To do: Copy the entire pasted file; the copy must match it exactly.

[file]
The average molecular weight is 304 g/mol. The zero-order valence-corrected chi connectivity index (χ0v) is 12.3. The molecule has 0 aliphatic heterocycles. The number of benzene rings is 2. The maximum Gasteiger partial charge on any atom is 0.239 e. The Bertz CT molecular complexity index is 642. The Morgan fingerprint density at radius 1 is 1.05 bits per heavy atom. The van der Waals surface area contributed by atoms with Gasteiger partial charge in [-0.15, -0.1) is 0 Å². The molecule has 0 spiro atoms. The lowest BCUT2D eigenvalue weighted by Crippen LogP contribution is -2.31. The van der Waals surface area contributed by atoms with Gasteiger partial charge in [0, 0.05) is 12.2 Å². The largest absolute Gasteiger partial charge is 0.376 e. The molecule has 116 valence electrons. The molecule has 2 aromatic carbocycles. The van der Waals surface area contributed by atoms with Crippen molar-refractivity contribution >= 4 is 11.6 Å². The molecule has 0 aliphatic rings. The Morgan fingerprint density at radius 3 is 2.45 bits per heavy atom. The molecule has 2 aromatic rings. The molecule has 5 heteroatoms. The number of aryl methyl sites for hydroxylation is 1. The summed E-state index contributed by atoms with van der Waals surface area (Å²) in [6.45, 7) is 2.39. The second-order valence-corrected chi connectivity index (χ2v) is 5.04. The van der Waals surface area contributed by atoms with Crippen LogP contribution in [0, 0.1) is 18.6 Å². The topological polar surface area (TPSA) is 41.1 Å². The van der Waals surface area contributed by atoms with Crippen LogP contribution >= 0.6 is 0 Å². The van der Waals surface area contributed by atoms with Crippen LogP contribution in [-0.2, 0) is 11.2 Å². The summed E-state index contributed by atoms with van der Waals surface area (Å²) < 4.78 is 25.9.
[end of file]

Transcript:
The average molecular weight is 304 g/mol. The zero-order valence-corrected chi connectivity index (χ0v) is 12.3. The molecule has 0 aliphatic heterocycles. The number of benzene rings is 2. The maximum Gasteiger partial charge on any atom is 0.239 e. The Bertz CT molecular complexity index is 642. The Morgan fingerprint density at radius 1 is 1.05 bits per heavy atom. The van der Waals surface area contributed by atoms with Gasteiger partial charge in [-0.15, -0.1) is 0 Å². The molecule has 0 spiro atoms. The lowest BCUT2D eigenvalue weighted by Crippen LogP contribution is -2.31. The van der Waals surface area contributed by atoms with Gasteiger partial charge in [0, 0.05) is 12.2 Å². The largest absolute Gasteiger partial charge is 0.376 e. The molecule has 116 valence electrons. The molecule has 2 aromatic carbocycles. The van der Waals surface area contributed by atoms with Crippen molar-refractivity contribution >= 4 is 11.6 Å². The molecule has 0 aliphatic rings. The Morgan fingerprint density at radius 3 is 2.45 bits per heavy atom. The molecule has 2 aromatic rings. The molecule has 5 heteroatoms. The number of aryl methyl sites for hydroxylation is 1. The summed E-state index contributed by atoms with van der Waals surface area (Å²) in [6.45, 7) is 2.39. The second-order valence-corrected chi connectivity index (χ2v) is 5.04. The van der Waals surface area contributed by atoms with Crippen LogP contribution in [0, 0.1) is 18.6 Å². The topological polar surface area (TPSA) is 41.1 Å². The van der Waals surface area contributed by atoms with Crippen LogP contribution >= 0.6 is 0 Å². The van der Waals surface area contributed by atoms with Crippen LogP contribution in [-0.2, 0) is 11.2 Å². The summed E-state index contributed by atoms with van der Waals surface area (Å²) < 4.78 is 25.9.